Scientists from the Indian Institute of Astrophysics (IIA) have devised a metric system, named the ‘root mean square’, that can help quantify the image quality of the Sun taken with ground-based telescopes.
Scientists Saraswathi Kalyani Subramanian and Sridharan Rengaswamy performed simulations of how an image of the Sun would look when there is no atmospheric turbulence and compared it to the image when there is an atmosphere.
Importance of this discovery:
Dynamic events like solar flares and coronal mass ejections make the Sun the focus of interest among astronomers. To know these features in greater detail, large telescopes are built. India too is building one — two-metre-long National Large Solar Telescope — at Merak in Ladakh. However, there is a big disadvantage when telescopes are built on the ground. The light from the Sun passes through the Earth’s atmosphere, which is not a homogenous medium. This causes the light to bend randomly and can be observed as the variation of intensity and position of the image on the detector. One way to overcome this is to use the AO (adaptive optics) system to correct distortions in real time.
But astronomers can’t quantify the performance of the AO system or quantitatively evaluate the quality of images taken from ground-based telescopes. The IIA scientists have therefore proposed the root mean square granulation contrast to quantify the quality of images taken with solar telescopes.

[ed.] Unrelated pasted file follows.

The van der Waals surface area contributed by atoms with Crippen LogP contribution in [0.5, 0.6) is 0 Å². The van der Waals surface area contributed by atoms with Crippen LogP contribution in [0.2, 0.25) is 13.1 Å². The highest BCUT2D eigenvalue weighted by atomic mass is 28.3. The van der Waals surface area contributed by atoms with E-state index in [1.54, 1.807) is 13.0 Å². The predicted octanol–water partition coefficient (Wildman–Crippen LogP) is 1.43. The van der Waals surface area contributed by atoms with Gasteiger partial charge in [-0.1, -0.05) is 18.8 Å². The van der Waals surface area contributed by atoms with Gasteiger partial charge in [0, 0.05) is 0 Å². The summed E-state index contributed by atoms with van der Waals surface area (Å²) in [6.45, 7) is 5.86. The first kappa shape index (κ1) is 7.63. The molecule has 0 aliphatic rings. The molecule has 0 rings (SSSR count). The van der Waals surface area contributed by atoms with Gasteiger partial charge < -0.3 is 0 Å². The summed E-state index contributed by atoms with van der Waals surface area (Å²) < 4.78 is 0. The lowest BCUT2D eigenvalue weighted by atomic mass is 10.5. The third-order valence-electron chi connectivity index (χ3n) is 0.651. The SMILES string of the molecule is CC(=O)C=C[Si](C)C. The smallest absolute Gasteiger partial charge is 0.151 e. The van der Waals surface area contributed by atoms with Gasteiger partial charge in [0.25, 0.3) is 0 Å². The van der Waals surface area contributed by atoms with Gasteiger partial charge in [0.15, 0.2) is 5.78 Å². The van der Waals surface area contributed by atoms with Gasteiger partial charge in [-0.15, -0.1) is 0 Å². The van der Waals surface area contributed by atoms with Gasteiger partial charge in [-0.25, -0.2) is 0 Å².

They considered telescope apertures that reflect the sizes of existing or planned solar telescopes in India and around the world, and determined the Strehl ratio (it is a measure of the quality of optical image formation) and contrast of the granulation for various combinations of their input parameters. Since it is a simulation, the Strehl ratio can be easily determined, while in a practical system, it cannot be determined easily.
Comparing the results of the idealistic simulations to practical systems, they computed an efficiency factor deriving an efficiency of about 40 to 55% for the Strehl ratio and about 50% as a lower bound for contrast.
Their results will be useful in characterising the performance of any solar telescope and associated AO system.